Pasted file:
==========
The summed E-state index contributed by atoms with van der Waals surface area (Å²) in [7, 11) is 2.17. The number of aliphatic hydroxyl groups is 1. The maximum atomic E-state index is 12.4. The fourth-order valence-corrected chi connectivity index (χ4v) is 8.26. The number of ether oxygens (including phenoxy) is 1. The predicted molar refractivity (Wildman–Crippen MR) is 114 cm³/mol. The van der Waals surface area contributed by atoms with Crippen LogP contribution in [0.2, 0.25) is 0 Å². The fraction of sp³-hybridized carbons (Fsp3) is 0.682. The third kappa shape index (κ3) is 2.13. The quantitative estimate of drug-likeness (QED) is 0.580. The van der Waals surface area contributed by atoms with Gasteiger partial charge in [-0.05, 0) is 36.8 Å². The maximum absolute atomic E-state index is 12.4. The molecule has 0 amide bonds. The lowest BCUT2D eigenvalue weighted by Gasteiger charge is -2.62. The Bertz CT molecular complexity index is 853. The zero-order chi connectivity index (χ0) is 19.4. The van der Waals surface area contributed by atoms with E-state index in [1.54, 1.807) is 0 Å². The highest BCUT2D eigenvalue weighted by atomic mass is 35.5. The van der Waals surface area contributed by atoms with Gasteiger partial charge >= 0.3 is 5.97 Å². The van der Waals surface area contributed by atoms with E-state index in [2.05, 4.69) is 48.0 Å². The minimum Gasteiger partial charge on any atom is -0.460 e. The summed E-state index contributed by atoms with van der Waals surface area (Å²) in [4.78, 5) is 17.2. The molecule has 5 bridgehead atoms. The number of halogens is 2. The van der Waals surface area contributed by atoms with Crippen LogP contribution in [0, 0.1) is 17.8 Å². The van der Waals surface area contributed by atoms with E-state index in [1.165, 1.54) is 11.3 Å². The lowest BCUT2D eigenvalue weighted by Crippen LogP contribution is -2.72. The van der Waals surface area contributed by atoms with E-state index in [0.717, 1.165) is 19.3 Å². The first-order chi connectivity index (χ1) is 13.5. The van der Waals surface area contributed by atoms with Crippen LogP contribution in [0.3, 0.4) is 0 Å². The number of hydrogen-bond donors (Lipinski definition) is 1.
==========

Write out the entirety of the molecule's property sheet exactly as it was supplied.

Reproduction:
The summed E-state index contributed by atoms with van der Waals surface area (Å²) in [7, 11) is 2.17. The number of aliphatic hydroxyl groups is 1. The maximum atomic E-state index is 12.4. The fourth-order valence-corrected chi connectivity index (χ4v) is 8.26. The number of ether oxygens (including phenoxy) is 1. The predicted molar refractivity (Wildman–Crippen MR) is 114 cm³/mol. The van der Waals surface area contributed by atoms with Crippen LogP contribution in [0.2, 0.25) is 0 Å². The fraction of sp³-hybridized carbons (Fsp3) is 0.682. The third kappa shape index (κ3) is 2.13. The quantitative estimate of drug-likeness (QED) is 0.580. The van der Waals surface area contributed by atoms with Gasteiger partial charge in [-0.05, 0) is 36.8 Å². The maximum absolute atomic E-state index is 12.4. The molecule has 0 amide bonds. The lowest BCUT2D eigenvalue weighted by Gasteiger charge is -2.62. The Bertz CT molecular complexity index is 853. The zero-order chi connectivity index (χ0) is 19.4. The van der Waals surface area contributed by atoms with E-state index in [1.54, 1.807) is 0 Å². The highest BCUT2D eigenvalue weighted by atomic mass is 35.5. The van der Waals surface area contributed by atoms with Gasteiger partial charge >= 0.3 is 5.97 Å². The van der Waals surface area contributed by atoms with E-state index in [2.05, 4.69) is 48.0 Å². The minimum Gasteiger partial charge on any atom is -0.460 e. The summed E-state index contributed by atoms with van der Waals surface area (Å²) in [4.78, 5) is 17.2. The molecule has 5 bridgehead atoms. The number of halogens is 2. The van der Waals surface area contributed by atoms with Crippen LogP contribution in [0, 0.1) is 17.8 Å². The van der Waals surface area contributed by atoms with E-state index in [1.165, 1.54) is 11.3 Å². The lowest BCUT2D eigenvalue weighted by Crippen LogP contribution is -2.72. The van der Waals surface area contributed by atoms with E-state index in [0.717, 1.165) is 19.3 Å². The first-order chi connectivity index (χ1) is 13.5. The van der Waals surface area contributed by atoms with Crippen LogP contribution in [0.3, 0.4) is 0 Å². The number of hydrogen-bond donors (Lipinski definition) is 1.